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Tuesday, March 27, 2012


by David Chorlton

When it finally came out
into the light where everyone could see,
it looked less like a heart
and more like
a baseball catcher’s glove
soaked in blood
or a saddlebag, worn and full
of letters soaked
in bile. It didn’t want
to stop beating, but flopped
off the operating table
and onto the floor, where it bounced a few times
before laying down, deflated,
but still with the strength
to crawl away into a corner
the way a wounded animal might do.
The final spasms ended with a hiss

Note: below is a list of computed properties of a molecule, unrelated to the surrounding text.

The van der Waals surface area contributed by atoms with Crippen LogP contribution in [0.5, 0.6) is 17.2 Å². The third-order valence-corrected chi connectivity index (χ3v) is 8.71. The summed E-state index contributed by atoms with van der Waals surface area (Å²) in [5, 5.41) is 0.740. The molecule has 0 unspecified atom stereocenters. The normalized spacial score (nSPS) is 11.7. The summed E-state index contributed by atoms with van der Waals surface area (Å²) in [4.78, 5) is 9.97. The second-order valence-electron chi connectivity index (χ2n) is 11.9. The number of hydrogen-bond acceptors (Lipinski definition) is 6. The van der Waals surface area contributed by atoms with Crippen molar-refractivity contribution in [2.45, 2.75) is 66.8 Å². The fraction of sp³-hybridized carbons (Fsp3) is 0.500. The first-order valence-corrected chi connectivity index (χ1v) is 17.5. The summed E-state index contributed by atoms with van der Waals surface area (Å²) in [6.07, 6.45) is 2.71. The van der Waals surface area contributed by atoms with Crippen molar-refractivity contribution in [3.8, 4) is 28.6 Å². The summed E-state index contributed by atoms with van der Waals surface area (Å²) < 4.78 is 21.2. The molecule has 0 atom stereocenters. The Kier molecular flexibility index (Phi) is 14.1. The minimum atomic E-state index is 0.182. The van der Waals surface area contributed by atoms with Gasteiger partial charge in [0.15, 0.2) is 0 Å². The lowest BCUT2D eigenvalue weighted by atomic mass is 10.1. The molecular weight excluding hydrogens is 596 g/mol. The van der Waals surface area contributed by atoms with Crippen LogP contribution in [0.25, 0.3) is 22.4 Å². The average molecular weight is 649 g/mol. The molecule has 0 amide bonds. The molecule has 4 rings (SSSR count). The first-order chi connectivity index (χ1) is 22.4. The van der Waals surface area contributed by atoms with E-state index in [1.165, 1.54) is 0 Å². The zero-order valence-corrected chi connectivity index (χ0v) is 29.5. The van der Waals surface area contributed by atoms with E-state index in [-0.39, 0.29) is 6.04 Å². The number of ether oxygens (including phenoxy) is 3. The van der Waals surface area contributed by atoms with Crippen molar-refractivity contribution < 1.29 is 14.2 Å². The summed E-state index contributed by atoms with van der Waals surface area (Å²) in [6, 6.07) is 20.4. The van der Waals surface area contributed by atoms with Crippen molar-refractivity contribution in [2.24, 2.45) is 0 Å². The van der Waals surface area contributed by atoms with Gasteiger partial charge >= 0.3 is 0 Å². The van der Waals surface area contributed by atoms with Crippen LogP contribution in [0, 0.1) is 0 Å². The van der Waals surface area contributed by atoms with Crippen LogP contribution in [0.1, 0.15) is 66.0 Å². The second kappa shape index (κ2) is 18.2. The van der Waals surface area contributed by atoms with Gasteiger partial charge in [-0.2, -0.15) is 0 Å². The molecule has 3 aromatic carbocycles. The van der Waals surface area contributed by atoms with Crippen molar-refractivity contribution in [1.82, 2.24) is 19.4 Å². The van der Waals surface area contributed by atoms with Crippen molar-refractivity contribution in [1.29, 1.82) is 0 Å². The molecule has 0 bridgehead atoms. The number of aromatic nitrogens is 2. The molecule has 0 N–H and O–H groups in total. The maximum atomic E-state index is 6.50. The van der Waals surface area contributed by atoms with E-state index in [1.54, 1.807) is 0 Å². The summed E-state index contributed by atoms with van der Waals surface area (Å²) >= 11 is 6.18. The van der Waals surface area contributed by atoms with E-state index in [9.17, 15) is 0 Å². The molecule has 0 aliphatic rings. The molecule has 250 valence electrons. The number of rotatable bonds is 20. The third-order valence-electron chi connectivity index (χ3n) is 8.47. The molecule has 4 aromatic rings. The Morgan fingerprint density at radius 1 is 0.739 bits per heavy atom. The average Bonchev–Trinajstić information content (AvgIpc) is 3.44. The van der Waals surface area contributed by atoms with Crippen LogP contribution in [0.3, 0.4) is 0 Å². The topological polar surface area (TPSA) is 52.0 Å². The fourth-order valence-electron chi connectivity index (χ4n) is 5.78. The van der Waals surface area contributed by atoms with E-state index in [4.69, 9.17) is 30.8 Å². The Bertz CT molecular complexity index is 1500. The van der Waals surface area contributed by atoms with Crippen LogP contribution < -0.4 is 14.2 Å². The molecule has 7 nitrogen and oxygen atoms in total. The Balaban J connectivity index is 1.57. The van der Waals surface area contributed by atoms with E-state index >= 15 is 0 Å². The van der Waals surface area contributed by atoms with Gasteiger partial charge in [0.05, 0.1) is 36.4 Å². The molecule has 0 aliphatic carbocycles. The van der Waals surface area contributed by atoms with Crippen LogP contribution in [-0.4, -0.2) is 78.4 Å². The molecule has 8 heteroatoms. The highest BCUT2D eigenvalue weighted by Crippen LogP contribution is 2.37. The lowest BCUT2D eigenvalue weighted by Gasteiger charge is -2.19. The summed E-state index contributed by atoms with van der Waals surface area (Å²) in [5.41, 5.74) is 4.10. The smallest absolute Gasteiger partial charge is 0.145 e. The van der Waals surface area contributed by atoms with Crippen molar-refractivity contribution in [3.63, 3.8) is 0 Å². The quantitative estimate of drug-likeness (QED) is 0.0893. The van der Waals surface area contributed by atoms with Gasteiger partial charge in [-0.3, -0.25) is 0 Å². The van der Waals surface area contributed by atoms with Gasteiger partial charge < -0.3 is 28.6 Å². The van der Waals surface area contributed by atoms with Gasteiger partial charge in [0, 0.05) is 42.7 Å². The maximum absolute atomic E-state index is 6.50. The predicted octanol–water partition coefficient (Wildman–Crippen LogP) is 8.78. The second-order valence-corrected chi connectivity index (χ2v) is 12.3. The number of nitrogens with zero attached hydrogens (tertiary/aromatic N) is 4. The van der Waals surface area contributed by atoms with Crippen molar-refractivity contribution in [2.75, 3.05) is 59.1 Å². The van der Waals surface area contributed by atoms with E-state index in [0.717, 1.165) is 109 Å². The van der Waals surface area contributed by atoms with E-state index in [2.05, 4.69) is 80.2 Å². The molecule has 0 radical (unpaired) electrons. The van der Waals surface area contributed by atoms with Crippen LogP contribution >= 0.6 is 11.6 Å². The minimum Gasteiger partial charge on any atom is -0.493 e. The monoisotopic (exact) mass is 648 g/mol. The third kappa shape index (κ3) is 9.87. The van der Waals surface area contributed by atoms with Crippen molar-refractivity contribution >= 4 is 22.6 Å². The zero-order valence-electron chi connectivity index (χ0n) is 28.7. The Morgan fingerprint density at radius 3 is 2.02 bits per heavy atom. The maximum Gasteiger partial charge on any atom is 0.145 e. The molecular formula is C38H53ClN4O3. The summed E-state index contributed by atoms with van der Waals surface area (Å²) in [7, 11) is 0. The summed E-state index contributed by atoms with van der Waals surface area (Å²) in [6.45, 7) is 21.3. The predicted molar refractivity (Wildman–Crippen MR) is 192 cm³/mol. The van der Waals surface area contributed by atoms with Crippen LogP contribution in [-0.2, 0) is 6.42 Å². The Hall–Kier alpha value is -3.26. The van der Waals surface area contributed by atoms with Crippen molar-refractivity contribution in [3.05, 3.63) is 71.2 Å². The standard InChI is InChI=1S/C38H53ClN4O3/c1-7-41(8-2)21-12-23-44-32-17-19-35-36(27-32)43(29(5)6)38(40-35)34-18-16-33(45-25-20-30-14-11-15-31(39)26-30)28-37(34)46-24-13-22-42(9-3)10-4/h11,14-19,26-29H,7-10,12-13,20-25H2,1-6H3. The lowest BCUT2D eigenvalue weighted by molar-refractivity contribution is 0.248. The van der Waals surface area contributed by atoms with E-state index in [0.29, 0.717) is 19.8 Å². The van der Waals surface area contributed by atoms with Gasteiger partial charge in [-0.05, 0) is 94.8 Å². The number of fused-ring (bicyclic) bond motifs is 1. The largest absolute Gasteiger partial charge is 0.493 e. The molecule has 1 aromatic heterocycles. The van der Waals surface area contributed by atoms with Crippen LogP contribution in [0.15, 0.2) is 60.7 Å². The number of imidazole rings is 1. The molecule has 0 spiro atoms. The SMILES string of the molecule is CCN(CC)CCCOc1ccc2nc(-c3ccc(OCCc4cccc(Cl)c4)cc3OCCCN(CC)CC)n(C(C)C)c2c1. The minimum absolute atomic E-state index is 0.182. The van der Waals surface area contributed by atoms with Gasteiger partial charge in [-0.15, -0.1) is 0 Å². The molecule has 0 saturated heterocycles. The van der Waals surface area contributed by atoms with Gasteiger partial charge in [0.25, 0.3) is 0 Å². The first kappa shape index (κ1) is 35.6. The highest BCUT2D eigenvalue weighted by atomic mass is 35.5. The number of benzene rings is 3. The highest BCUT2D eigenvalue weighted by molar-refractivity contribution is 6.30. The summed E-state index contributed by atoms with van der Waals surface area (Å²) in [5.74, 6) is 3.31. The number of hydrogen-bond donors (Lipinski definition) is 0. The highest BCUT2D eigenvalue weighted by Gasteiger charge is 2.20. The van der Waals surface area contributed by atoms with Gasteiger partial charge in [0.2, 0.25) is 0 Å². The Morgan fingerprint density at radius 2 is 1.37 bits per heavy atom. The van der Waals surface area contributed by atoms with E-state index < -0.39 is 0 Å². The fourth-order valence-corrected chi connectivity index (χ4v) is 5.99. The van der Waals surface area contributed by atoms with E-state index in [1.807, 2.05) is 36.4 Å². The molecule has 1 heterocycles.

as the last air was released
and when the struggle was over
an acrid smell
rose from the stain
it left on the floor, yet it resembled
thousands that had stopped
before their time,
drawing for a moment the solemnity
reserved for endings. And then
came its replacement, selected for its dark
red and the impenetrable pericardium.
It was a perfect fit: a ruby
pressed into the velvet
where, it has been said, some
people have a soul.

David Chorlton has lived in Arizona since 1978, when he moved from Vienna, Austria. While much of his poetry is about the Southwestern landscape, his newest publication, and first work of fiction, is The Taste of Fog from Rain Mountain Press, reflecting a darker side of Vienna.